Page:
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04 June 2019 | Story Valentino Ndaba | Photo Charl Devenish
Prof Cathryn Tonne
Air pollution not only costs lives, it costs money too. Pictured is Prof Cathryn Tonne presenting a guest lecture on air pollution at the Bloemfontein Campus.

Health effects associated with ambient air pollution (AAP) have been well documented. Subsequently, the relationship between pollution and financial outcomes have also become a focus for case studies globally. An Environmental Research journal article revealed that “low and middle-income countries are disproportionately affected by the global burden of adverse health effects caused by AAP”. 

A high price to pay

In 2012, high concentrations of air pollution caused 7.4% of all deaths, costing South Africa up to 6% of its Gross Domestic Product. According to the recent International Growth Centre study conducted by senior University of Cape Town researchers, this is a direct consequence of the country’s heavy dependence of fossil fuels, a source of health-damaging air pollution and greenhouse pollutants.

Stunted human and economic growth

These South African statistics are attested to by Prof Cathryn Tonne who recently presented a guest lecture on air pollution which was hosted by the University of the Free State (UFS) Business School.

“Air pollution can affect economic development through several pathways, and health is an important one. Air pollution is linked to shorter life expectancy, chronic disease, asthma exacerbation and many other health outcomes that result in absenteeism from work and school. These have large direct costs to the health system.” 

Prof Tonne says that air pollution exposure in children is linked to reduced cognitive development, with important impacts on human capital. As a result, children are not reaching their full potential in terms of neurodevelopment, which has an effect on their income prospects and the economy as a whole. 

Resolving a looming disaster

Technology may be employed to radically clean the air. Cities need to lead in the reduction of air pollution by promoting renewable energy, using active transport such as walking or cycling, and investing in infrastructure to make this safe and attractive. 

With researchers playing a major role in strengthening the case for aggressive air pollution control, the government needs to implement policies in order to control sources of air pollution. This global health and economic issue also requires individuals and communities to play their part to improve air quality.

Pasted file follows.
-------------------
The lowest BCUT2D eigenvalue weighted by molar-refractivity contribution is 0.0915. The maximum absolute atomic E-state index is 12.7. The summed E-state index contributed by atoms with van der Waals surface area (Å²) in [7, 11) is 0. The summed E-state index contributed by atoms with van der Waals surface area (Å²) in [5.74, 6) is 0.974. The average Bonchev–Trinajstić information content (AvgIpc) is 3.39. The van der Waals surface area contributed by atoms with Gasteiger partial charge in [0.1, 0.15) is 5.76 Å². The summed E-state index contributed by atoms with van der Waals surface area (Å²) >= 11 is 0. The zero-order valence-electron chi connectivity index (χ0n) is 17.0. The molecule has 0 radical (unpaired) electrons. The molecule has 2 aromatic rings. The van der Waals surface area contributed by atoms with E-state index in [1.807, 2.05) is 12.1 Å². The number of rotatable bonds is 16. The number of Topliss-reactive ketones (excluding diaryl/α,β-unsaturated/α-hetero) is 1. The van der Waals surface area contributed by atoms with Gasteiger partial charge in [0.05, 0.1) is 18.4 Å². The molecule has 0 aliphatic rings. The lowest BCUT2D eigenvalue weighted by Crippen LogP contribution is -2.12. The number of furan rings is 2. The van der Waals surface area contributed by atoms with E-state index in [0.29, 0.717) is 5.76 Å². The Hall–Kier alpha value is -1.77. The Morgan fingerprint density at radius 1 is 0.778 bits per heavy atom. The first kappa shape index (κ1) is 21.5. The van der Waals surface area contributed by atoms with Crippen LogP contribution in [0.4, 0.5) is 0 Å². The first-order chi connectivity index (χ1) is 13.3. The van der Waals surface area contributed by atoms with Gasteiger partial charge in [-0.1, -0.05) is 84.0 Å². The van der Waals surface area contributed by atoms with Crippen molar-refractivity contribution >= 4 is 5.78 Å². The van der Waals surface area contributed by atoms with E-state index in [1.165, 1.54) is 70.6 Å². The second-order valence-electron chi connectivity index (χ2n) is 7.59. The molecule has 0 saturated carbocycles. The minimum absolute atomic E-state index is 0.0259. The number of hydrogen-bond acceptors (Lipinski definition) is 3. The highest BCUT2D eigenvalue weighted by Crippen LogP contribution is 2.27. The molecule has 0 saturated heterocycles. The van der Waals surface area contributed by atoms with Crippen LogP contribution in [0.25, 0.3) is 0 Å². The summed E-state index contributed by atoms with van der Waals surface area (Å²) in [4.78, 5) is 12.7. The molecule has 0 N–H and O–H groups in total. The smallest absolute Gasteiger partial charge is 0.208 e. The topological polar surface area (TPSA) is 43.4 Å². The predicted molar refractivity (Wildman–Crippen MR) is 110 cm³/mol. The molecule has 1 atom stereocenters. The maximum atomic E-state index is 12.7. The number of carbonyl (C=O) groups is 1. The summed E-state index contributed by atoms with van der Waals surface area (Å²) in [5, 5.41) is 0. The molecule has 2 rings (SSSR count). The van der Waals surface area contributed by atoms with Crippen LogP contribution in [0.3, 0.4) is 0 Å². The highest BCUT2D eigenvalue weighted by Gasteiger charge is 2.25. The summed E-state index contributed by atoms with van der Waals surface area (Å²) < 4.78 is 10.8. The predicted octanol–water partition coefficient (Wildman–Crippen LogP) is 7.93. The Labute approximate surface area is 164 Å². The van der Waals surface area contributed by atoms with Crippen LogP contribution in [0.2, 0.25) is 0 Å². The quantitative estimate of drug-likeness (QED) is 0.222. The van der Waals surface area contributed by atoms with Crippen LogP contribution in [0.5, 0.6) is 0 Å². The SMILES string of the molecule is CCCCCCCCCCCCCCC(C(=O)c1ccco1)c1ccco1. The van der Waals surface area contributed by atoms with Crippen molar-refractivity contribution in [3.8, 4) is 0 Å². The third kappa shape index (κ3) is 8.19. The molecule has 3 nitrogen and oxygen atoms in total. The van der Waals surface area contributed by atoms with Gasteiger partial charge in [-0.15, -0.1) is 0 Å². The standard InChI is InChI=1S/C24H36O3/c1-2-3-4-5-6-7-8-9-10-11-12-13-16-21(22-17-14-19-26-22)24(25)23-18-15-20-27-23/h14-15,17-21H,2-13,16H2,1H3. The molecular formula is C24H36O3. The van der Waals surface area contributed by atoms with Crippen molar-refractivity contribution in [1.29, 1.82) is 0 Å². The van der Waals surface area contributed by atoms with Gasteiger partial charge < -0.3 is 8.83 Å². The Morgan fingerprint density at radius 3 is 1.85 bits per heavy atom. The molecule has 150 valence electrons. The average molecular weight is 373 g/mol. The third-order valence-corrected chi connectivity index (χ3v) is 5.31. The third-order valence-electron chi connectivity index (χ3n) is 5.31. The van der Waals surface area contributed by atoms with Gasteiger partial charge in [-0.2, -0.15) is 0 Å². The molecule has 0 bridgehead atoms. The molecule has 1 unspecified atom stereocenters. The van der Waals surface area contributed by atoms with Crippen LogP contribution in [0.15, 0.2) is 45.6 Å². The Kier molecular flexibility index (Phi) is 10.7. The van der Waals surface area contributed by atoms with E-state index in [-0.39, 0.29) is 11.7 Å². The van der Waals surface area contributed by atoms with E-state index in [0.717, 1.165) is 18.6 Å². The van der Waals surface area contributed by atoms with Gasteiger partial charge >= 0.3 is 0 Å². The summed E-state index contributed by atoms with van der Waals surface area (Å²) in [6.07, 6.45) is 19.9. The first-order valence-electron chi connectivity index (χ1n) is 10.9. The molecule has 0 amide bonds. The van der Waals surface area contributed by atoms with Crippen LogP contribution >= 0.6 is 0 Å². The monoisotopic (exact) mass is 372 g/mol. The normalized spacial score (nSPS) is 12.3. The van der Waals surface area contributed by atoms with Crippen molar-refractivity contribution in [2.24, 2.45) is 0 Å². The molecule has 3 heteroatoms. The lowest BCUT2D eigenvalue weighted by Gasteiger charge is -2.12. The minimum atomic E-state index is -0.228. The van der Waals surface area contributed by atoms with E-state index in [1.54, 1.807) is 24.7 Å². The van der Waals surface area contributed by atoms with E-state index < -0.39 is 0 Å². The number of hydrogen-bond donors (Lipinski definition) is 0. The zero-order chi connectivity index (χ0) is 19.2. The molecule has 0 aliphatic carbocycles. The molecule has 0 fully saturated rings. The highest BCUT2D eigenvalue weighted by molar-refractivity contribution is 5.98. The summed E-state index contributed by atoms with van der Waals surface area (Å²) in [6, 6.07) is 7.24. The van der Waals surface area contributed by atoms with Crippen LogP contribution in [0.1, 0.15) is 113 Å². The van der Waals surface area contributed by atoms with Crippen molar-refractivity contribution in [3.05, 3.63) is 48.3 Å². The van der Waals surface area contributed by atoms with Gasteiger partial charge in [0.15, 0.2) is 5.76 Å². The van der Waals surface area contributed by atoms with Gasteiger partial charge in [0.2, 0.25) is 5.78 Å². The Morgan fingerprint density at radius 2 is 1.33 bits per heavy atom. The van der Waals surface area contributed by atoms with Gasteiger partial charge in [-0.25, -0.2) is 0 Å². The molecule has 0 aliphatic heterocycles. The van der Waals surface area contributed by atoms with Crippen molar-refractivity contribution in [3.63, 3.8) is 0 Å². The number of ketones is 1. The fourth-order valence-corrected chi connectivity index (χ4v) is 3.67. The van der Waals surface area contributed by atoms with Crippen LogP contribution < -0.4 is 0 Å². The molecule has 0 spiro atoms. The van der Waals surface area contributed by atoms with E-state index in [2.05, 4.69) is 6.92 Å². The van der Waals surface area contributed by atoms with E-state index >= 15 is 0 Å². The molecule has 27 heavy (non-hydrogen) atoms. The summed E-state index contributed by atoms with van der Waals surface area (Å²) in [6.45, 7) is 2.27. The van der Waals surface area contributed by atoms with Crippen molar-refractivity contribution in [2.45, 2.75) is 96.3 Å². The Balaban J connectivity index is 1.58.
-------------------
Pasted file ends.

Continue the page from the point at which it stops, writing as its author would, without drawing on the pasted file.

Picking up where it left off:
News Archive

Breakfast in aid of hungry students
2011-06-01

Our university again proved that it cares for the welbeing of its students when a sum of money was presented to the No Student Hungry Project during a breakfast function.

The Centre for Health and Wellness at the UFS organised the event, not only to introduce the scheme to staff and individuals and thank those concerned for their contributions, but also to present the project organisers with a donation of R50 000. Mrs Grace Jansen, wife of Prof. Jonathan Jansen, Vice-Chancellor and Rector and Dr Carin Buys, wife of Mr Rudi Buys, Student Dean, started the project this year after a study found that 20% of students at the UFS have to study on an empty stomach and that this often leads to students leaving the UFS prematurely.

Ms Tanja Malherbe, mistress of ceremonies, said that the project is blessed because it developed from the founder members’ love for the students. The project currently provides 6 000 deserving students with a meal per day.

Prof. Jansen said that although the university encourage academic success, the UFS is also ready to show its mettle on a humanitarian level. “We don’t want students to only study together, but also to eat together.” He added that food can promote a feeling of fellowship, gives comfort and is also a symbol for caring. “It is bad to be hungry, no matter what the colour of your skin. Especially when other people have food and you don’t.”He concluded by saying that we are blessed by giving to other people, and by giving, we also receive.

Ms Tarryn Nell, also from the centre, supported him by comparing caring to candlelight. “It drives the darkness away, involves compassion and gives direction. When two people can get things to change, the rest will follow.” She encouraged the audience to share their warmth, time, knowledge and resources with other people.

During the event, a picture summary also referred to two recent projects the centre hosted. The first was a free medical screening test for staff members and the second a temporary remembrance rose garden, representing the five main causes of deaths in the country. These causes are HIV, ischemic heart disease, stroke, tuberculosis and interpersonal violence.

The proceeds from Prof. Jansen’s book “We need to talk,” will be donated to the project. Persons wishing to make a contribution, can make a payment to the following account: ABSA 157085 0071, reference number 146 674 604, account number 0198, branch code 632 005. Deposit slips can be sent to pelserr@ufs.ac.za. 

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